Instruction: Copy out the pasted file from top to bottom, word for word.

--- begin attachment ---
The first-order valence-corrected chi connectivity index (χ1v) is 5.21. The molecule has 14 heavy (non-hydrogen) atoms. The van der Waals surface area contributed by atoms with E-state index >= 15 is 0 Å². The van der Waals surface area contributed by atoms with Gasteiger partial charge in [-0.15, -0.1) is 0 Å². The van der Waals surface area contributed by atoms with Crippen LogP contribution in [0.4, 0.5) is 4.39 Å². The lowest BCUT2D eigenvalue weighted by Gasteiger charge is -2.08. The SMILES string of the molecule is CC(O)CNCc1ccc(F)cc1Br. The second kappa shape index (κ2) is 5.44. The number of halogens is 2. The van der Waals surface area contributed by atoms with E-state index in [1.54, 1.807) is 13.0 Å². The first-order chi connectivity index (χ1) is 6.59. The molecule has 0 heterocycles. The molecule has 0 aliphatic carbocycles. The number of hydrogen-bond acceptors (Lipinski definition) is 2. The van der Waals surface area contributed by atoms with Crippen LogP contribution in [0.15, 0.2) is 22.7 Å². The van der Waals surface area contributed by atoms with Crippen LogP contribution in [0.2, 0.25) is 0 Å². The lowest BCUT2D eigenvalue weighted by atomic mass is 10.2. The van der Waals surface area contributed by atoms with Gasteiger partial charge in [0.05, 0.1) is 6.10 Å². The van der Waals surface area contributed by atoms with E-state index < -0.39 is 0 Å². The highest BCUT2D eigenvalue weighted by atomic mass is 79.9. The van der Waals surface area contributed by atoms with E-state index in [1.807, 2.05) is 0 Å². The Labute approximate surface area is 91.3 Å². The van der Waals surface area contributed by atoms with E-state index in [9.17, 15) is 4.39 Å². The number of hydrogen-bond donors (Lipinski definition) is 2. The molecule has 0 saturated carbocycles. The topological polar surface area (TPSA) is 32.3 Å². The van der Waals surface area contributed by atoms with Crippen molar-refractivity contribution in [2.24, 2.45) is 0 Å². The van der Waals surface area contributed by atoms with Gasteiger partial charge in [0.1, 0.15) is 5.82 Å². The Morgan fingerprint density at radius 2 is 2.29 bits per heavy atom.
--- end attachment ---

The first-order valence-corrected chi connectivity index (χ1v) is 5.21. The molecule has 14 heavy (non-hydrogen) atoms. The van der Waals surface area contributed by atoms with E-state index >= 15 is 0 Å². The van der Waals surface area contributed by atoms with Gasteiger partial charge in [-0.15, -0.1) is 0 Å². The van der Waals surface area contributed by atoms with Crippen LogP contribution in [0.4, 0.5) is 4.39 Å². The lowest BCUT2D eigenvalue weighted by Gasteiger charge is -2.08. The SMILES string of the molecule is CC(O)CNCc1ccc(F)cc1Br. The second kappa shape index (κ2) is 5.44. The number of halogens is 2. The van der Waals surface area contributed by atoms with E-state index in [1.54, 1.807) is 13.0 Å². The first-order chi connectivity index (χ1) is 6.59. The molecule has 0 heterocycles. The molecule has 0 aliphatic carbocycles. The number of hydrogen-bond acceptors (Lipinski definition) is 2. The van der Waals surface area contributed by atoms with Crippen LogP contribution in [0.15, 0.2) is 22.7 Å². The van der Waals surface area contributed by atoms with Crippen LogP contribution in [0.2, 0.25) is 0 Å². The lowest BCUT2D eigenvalue weighted by atomic mass is 10.2. The van der Waals surface area contributed by atoms with Gasteiger partial charge in [0.05, 0.1) is 6.10 Å². The van der Waals surface area contributed by atoms with E-state index < -0.39 is 0 Å². The highest BCUT2D eigenvalue weighted by atomic mass is 79.9. The van der Waals surface area contributed by atoms with E-state index in [1.807, 2.05) is 0 Å². The Labute approximate surface area is 91.3 Å². The van der Waals surface area contributed by atoms with E-state index in [9.17, 15) is 4.39 Å². The number of hydrogen-bond donors (Lipinski definition) is 2. The molecule has 0 saturated carbocycles. The topological polar surface area (TPSA) is 32.3 Å². The van der Waals surface area contributed by atoms with Crippen molar-refractivity contribution in [2.24, 2.45) is 0 Å². The van der Waals surface area contributed by atoms with Gasteiger partial charge in [0.1, 0.15) is 5.82 Å². The Morgan fingerprint density at radius 2 is 2.29 bits per heavy atom.